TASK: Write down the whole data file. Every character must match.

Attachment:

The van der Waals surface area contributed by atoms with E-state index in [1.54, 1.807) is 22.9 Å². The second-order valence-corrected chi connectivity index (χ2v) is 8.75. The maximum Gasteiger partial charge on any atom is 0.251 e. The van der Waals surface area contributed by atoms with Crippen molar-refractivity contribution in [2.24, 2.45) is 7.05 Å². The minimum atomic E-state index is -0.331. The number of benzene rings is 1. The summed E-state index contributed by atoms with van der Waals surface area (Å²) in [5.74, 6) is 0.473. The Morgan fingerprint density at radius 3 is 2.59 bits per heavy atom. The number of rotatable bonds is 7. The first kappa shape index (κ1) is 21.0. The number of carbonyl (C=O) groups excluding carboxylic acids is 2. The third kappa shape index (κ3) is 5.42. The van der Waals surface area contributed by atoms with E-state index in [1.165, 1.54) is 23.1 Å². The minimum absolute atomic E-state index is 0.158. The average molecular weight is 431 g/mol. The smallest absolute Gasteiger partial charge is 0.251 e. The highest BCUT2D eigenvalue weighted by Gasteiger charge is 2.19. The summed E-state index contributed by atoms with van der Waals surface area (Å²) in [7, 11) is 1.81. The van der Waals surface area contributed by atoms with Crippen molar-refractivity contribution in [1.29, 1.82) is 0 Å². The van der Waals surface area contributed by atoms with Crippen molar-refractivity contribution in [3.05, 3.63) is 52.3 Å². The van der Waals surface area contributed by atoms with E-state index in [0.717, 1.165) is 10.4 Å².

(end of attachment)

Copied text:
The van der Waals surface area contributed by atoms with E-state index in [1.54, 1.807) is 22.9 Å². The second-order valence-corrected chi connectivity index (χ2v) is 8.75. The maximum Gasteiger partial charge on any atom is 0.251 e. The van der Waals surface area contributed by atoms with Crippen molar-refractivity contribution in [2.24, 2.45) is 7.05 Å². The minimum atomic E-state index is -0.331. The number of benzene rings is 1. The summed E-state index contributed by atoms with van der Waals surface area (Å²) in [5.74, 6) is 0.473. The Morgan fingerprint density at radius 3 is 2.59 bits per heavy atom. The number of rotatable bonds is 7. The first kappa shape index (κ1) is 21.0. The number of carbonyl (C=O) groups excluding carboxylic acids is 2. The third kappa shape index (κ3) is 5.42. The van der Waals surface area contributed by atoms with E-state index in [1.165, 1.54) is 23.1 Å². The minimum absolute atomic E-state index is 0.158. The average molecular weight is 431 g/mol. The smallest absolute Gasteiger partial charge is 0.251 e. The highest BCUT2D eigenvalue weighted by Gasteiger charge is 2.19. The summed E-state index contributed by atoms with van der Waals surface area (Å²) in [7, 11) is 1.81. The van der Waals surface area contributed by atoms with Crippen molar-refractivity contribution in [1.29, 1.82) is 0 Å². The van der Waals surface area contributed by atoms with Crippen molar-refractivity contribution in [3.05, 3.63) is 52.3 Å². The van der Waals surface area contributed by atoms with E-state index in [0.717, 1.165) is 10.4 Å².